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New Test May Help Diagnose Traumatic Brain Injury Early

After the death of actress Natasha Richardson from traumatic brain injury following what seemed to be a very minor incident, many people are concerned that they may suffer a closed head injury that may turn out to be fatal. This may lead to more people rushing to the emergency room to check for brain injury from minor falls. A new test promises to help diagnose several types of traumatic brain injury without invasive surgery. The test is known as magnetoencephalography (MEG), and it utilizes an array of 248 sensors placed outside the head to evaluate the function of the brain's magnetic fields.

MEG requires only 45-60 seconds to evaluate the function of the brain and it has already proven to be significantly better at detecting several types of brain injury than existing techniques such as functional MRI or single photon emission computed tomography (SPECT). One reason for its effectiveness may be its ability to take images of the brain with millisecond resolution, as opposed to fMRI, which requires several seconds to resolve a single image, and SPECT, which requires 15-20 seconds to acquire a full image.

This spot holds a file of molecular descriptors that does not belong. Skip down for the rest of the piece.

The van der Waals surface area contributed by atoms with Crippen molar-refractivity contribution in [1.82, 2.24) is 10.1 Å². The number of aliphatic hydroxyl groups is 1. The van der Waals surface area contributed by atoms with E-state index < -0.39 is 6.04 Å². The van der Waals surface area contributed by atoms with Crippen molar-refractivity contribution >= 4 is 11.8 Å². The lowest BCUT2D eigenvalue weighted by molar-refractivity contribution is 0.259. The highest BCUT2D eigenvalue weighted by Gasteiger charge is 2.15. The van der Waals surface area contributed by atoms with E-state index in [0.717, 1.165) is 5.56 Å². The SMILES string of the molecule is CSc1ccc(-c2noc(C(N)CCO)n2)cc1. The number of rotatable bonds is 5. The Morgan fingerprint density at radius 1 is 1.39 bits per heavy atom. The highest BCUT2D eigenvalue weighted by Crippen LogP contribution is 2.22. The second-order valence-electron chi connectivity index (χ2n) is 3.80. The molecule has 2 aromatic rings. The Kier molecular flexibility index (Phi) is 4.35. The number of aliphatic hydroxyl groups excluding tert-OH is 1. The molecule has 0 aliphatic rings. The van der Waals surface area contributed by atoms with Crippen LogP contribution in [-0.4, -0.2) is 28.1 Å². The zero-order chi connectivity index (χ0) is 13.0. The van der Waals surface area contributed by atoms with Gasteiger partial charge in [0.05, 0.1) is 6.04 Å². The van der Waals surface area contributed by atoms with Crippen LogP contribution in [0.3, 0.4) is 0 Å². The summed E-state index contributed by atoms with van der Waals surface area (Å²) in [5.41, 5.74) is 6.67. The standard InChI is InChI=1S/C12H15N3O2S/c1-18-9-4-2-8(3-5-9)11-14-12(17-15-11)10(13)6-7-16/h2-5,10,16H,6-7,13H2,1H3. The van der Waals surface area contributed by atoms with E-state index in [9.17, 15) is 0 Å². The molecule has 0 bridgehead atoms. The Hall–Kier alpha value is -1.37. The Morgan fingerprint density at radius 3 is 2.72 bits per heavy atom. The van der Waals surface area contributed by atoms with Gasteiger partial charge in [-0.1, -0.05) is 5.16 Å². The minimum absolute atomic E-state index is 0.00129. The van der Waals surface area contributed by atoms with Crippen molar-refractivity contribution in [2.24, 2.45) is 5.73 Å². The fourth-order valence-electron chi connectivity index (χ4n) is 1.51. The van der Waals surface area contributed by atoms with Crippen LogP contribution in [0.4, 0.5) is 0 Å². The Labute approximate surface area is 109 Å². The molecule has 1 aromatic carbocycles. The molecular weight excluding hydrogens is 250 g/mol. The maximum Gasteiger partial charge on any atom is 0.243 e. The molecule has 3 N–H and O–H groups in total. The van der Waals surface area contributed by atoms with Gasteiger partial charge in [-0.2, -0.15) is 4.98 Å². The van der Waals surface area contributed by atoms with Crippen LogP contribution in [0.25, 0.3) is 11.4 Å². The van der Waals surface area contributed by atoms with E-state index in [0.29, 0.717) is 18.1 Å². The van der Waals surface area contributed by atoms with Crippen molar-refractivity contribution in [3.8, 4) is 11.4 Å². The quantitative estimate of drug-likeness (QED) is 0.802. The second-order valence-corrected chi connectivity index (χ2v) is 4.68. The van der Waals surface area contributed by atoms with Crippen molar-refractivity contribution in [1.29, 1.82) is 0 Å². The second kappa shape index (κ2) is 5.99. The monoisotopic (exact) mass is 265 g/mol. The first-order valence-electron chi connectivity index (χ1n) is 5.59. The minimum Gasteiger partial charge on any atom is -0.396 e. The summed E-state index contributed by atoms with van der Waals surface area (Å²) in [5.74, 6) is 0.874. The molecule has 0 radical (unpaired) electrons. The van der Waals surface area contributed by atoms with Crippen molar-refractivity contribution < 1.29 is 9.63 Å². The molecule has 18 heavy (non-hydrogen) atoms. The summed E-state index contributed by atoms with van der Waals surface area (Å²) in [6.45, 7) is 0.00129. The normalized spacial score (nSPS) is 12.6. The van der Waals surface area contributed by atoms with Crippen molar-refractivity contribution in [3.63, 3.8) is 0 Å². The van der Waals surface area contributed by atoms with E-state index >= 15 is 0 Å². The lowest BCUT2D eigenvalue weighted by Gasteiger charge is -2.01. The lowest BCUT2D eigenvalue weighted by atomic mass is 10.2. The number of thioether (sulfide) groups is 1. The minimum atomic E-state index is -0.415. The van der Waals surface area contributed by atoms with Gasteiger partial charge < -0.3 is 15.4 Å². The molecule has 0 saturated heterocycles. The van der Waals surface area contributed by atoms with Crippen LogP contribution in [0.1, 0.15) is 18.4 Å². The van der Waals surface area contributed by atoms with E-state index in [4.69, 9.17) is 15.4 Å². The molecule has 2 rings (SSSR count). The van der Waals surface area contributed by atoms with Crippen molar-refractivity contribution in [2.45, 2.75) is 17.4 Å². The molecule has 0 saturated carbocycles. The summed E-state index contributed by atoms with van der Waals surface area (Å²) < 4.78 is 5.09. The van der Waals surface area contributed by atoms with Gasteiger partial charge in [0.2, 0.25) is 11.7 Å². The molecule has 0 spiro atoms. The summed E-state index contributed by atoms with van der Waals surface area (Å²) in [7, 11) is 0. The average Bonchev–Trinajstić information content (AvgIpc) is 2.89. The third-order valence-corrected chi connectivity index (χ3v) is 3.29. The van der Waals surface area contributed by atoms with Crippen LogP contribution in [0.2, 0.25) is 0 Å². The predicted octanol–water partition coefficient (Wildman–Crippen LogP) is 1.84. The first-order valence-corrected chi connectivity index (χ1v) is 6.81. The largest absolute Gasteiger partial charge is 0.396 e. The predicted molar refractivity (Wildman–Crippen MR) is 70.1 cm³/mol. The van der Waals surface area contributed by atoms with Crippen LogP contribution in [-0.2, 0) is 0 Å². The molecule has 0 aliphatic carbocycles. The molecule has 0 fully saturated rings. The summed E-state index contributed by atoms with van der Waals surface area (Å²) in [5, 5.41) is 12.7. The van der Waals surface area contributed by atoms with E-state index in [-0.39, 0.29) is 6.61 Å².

Although this work is in its early stages, MEG may ultimately help solve some persistent questions about traumatic brain injury and prevent further tragedies like that suffered by Richardson.

If you or a loved one has suffered a traumatic brain injury as a result of someone else's negligence or deliberate misconduct, you deserve compensation for the unalterable damage done to your life. Schedule a free, no-obligation brain injury consultation with the Norfolk, Virginia personal injury lawyers at Kalfus Nachman today to learn how we can help.

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